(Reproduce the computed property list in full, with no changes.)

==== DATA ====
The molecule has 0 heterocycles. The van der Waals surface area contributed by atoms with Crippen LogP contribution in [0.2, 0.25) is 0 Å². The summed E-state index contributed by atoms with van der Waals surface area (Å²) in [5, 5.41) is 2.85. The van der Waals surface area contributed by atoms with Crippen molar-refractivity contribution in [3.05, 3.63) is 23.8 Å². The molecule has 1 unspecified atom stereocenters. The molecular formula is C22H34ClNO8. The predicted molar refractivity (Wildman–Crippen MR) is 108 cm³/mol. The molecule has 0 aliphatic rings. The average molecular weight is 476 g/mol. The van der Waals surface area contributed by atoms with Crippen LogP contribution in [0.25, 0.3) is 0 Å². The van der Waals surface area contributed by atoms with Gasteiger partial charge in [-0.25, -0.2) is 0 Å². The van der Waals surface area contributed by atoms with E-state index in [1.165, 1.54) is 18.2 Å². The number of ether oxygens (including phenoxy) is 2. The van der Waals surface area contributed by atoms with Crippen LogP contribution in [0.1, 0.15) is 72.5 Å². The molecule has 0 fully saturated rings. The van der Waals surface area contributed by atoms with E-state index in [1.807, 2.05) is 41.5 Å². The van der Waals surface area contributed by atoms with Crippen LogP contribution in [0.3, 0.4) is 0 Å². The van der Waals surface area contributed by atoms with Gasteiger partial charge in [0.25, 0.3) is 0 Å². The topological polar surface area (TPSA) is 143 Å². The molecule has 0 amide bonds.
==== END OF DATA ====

The molecule has 0 heterocycles. The van der Waals surface area contributed by atoms with Crippen LogP contribution in [0.2, 0.25) is 0 Å². The summed E-state index contributed by atoms with van der Waals surface area (Å²) in [5, 5.41) is 2.85. The van der Waals surface area contributed by atoms with Crippen molar-refractivity contribution in [3.05, 3.63) is 23.8 Å². The molecule has 1 unspecified atom stereocenters. The molecular formula is C22H34ClNO8. The predicted molar refractivity (Wildman–Crippen MR) is 108 cm³/mol. The molecule has 0 aliphatic rings. The average molecular weight is 476 g/mol. The van der Waals surface area contributed by atoms with Crippen LogP contribution in [0.25, 0.3) is 0 Å². The van der Waals surface area contributed by atoms with Gasteiger partial charge in [-0.25, -0.2) is 0 Å². The van der Waals surface area contributed by atoms with E-state index in [1.165, 1.54) is 18.2 Å². The number of ether oxygens (including phenoxy) is 2. The van der Waals surface area contributed by atoms with Crippen LogP contribution in [0.1, 0.15) is 72.5 Å². The molecule has 0 fully saturated rings. The van der Waals surface area contributed by atoms with E-state index in [1.807, 2.05) is 41.5 Å². The van der Waals surface area contributed by atoms with Crippen LogP contribution in [0.3, 0.4) is 0 Å². The van der Waals surface area contributed by atoms with Gasteiger partial charge in [0.25, 0.3) is 0 Å². The topological polar surface area (TPSA) is 143 Å². The molecule has 0 amide bonds.